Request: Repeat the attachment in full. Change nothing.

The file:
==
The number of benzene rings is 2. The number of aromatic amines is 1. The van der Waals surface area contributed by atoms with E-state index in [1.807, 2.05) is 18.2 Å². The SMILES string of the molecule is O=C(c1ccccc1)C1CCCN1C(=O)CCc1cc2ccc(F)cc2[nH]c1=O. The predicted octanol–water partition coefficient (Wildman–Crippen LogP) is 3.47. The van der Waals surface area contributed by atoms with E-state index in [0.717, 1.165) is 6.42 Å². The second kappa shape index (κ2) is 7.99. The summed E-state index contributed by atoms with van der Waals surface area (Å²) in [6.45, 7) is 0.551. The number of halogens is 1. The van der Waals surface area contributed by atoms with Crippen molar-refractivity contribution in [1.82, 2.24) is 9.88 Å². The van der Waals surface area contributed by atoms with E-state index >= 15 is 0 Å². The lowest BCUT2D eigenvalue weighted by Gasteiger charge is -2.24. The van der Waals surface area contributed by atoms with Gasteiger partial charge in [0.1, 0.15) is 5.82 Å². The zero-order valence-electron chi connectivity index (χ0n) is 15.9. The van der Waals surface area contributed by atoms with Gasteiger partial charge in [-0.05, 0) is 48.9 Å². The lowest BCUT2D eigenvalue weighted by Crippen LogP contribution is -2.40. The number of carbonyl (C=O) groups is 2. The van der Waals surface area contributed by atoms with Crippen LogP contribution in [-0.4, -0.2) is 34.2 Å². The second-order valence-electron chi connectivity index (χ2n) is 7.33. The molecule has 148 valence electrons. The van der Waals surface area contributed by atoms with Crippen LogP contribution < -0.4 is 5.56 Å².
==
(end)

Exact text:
The number of benzene rings is 2. The number of aromatic amines is 1. The van der Waals surface area contributed by atoms with E-state index in [1.807, 2.05) is 18.2 Å². The SMILES string of the molecule is O=C(c1ccccc1)C1CCCN1C(=O)CCc1cc2ccc(F)cc2[nH]c1=O. The predicted octanol–water partition coefficient (Wildman–Crippen LogP) is 3.47. The van der Waals surface area contributed by atoms with E-state index in [0.717, 1.165) is 6.42 Å². The second kappa shape index (κ2) is 7.99. The summed E-state index contributed by atoms with van der Waals surface area (Å²) in [6.45, 7) is 0.551. The number of halogens is 1. The van der Waals surface area contributed by atoms with Crippen molar-refractivity contribution in [1.82, 2.24) is 9.88 Å². The van der Waals surface area contributed by atoms with E-state index >= 15 is 0 Å². The lowest BCUT2D eigenvalue weighted by Gasteiger charge is -2.24. The van der Waals surface area contributed by atoms with Gasteiger partial charge in [0.1, 0.15) is 5.82 Å². The zero-order valence-electron chi connectivity index (χ0n) is 15.9. The van der Waals surface area contributed by atoms with Gasteiger partial charge in [-0.05, 0) is 48.9 Å². The lowest BCUT2D eigenvalue weighted by Crippen LogP contribution is -2.40. The number of carbonyl (C=O) groups is 2. The van der Waals surface area contributed by atoms with Crippen LogP contribution in [-0.4, -0.2) is 34.2 Å². The second-order valence-electron chi connectivity index (χ2n) is 7.33. The molecule has 148 valence electrons. The van der Waals surface area contributed by atoms with Crippen LogP contribution < -0.4 is 5.56 Å².